What You Should Know About Changes to the Canada Pension Plan
If you’re planning to rely on the CPP as part of your retirement income, listen up. The Canada Pension Plan (CPP) will see some significant changes as of January 1, 2019.
Canada’s Minister of Finance, Bill Morneau, has now been joined by all provincial officials in agreeing to increase current CPP benefits from 25% of Canadian employees average adjusted earnings to 33%.
The changes won’t happen overnight, however, but will be phased in over six years, beginning in 2019.
So that’s the good news.
Here’s the catch…
These extra funds aren’t being plucked from the clouds, and this means employees, employers, and self-employed persons will have to increase contributions. Still, these changes will also be phased in beginning in 2019 and will be fully in effect as of 2024. Only citizens who pay for 40 years after 2018 will see the complete benefit of the enhanced CPP.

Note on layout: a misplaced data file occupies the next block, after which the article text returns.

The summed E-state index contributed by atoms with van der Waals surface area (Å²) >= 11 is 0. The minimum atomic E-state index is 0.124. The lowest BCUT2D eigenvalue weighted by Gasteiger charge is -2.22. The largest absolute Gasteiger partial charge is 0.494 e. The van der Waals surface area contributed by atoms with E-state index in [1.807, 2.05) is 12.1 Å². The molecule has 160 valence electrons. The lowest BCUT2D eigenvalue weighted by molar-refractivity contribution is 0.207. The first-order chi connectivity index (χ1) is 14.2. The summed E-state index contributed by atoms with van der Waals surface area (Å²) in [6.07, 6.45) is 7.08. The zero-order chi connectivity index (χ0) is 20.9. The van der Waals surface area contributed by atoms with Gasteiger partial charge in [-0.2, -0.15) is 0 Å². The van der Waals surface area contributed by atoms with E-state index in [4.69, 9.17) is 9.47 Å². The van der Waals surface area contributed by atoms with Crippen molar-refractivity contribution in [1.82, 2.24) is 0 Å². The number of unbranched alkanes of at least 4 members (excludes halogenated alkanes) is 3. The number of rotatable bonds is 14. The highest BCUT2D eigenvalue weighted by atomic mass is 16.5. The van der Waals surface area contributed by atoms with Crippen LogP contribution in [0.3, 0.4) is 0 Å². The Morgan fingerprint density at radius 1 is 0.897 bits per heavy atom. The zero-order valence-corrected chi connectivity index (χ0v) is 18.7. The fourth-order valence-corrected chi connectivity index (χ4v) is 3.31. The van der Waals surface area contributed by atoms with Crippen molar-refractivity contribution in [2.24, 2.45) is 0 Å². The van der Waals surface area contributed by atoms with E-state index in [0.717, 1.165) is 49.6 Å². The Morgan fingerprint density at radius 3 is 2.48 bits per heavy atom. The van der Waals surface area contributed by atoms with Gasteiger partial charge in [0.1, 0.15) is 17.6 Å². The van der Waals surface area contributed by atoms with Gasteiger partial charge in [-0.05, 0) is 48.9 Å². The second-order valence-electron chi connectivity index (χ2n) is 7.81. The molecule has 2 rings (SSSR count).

With the increase in the benefit also comes an increase in the upper earnings limit, which – as of 2025 – should be just over $82,000. The exact amounts will depend on the both employee earnings and contributions.
To get some cold, hard numbers on how this will impact your retirement plans, we recommend doing a little research. The fact remains that no matter what your income, if you’re in the work-a-day grind now, these changes will impact you, and if you can adjust your contributions once they take effect, you can really make them work in your favour.